It looks like Donald Trump got the last laugh.
A few days after Canadian Prime Minister Justin Trudeau was caught having a laugh at the expense of the U.S. president, the U.S. economy was reported to have added 266,000 jobs in November while Canada lost 71,200 jobs, the biggest monthly loss since the financial crisis, according to Canada’s national statistics agency.
Unemployment in the U.S. fell to 3.5 percent, returning to the 50-year low hit earlier this year. Canadian unemployment jumped to 5.9 percent from 5.5 percent a month earlier.
The diverging economies show that the U.S. has better withstood the global economic slowdown than its neighbor.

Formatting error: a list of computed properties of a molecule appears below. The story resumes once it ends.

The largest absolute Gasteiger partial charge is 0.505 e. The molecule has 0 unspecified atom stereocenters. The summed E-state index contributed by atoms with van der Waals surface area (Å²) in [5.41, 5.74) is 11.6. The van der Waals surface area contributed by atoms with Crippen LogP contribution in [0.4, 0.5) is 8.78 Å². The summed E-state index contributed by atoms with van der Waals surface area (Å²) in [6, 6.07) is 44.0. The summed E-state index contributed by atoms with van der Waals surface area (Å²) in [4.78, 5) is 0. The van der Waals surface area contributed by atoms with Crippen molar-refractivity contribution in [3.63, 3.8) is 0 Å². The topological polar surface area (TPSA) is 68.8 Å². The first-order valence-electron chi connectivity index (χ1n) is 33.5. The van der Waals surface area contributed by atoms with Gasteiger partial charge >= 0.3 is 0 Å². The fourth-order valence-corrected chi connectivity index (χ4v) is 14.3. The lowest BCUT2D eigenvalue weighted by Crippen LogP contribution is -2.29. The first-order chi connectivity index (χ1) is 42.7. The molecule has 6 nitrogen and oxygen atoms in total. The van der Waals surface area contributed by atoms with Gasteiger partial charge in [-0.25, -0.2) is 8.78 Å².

The divergence also undermines the notion that Trump’s tariffs have weighed heavily on the U.S. economy. Canada has not imposed tariffs on China, yet its economy is underperforming.
Economists badly over-estimated the strength of the Canadian economy, forecasting a gain of 10,000 jobs and for the unemployment rate to hold steady at 5.5 percent.
Manufacturing jobs fell by 27,500 in Canada but rose by 54,000 in the U.S.